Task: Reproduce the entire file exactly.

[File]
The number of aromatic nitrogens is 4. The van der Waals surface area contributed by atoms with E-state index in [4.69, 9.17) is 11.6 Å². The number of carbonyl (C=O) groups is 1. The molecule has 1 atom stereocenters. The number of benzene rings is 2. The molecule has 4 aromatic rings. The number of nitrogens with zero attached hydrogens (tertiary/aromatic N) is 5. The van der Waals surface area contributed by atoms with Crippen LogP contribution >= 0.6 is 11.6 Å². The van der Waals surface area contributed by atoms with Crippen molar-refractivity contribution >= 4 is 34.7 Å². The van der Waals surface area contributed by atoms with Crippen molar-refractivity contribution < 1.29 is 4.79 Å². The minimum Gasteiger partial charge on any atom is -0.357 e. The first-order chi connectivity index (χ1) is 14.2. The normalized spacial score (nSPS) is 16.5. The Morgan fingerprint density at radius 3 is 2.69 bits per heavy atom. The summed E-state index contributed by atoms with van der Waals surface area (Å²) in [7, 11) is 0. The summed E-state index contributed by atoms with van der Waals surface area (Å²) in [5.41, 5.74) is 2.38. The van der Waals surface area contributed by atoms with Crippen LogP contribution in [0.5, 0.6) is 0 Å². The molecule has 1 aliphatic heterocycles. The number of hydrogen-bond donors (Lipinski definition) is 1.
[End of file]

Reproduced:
The number of aromatic nitrogens is 4. The van der Waals surface area contributed by atoms with E-state index in [4.69, 9.17) is 11.6 Å². The number of carbonyl (C=O) groups is 1. The molecule has 1 atom stereocenters. The number of benzene rings is 2. The molecule has 4 aromatic rings. The number of nitrogens with zero attached hydrogens (tertiary/aromatic N) is 5. The van der Waals surface area contributed by atoms with Crippen LogP contribution >= 0.6 is 11.6 Å². The van der Waals surface area contributed by atoms with Crippen molar-refractivity contribution >= 4 is 34.7 Å². The van der Waals surface area contributed by atoms with Crippen molar-refractivity contribution < 1.29 is 4.79 Å². The minimum Gasteiger partial charge on any atom is -0.357 e. The first-order chi connectivity index (χ1) is 14.2. The normalized spacial score (nSPS) is 16.5. The Morgan fingerprint density at radius 3 is 2.69 bits per heavy atom. The summed E-state index contributed by atoms with van der Waals surface area (Å²) in [7, 11) is 0. The summed E-state index contributed by atoms with van der Waals surface area (Å²) in [5.41, 5.74) is 2.38. The van der Waals surface area contributed by atoms with Crippen LogP contribution in [0.5, 0.6) is 0 Å². The molecule has 1 aliphatic heterocycles. The number of hydrogen-bond donors (Lipinski definition) is 1.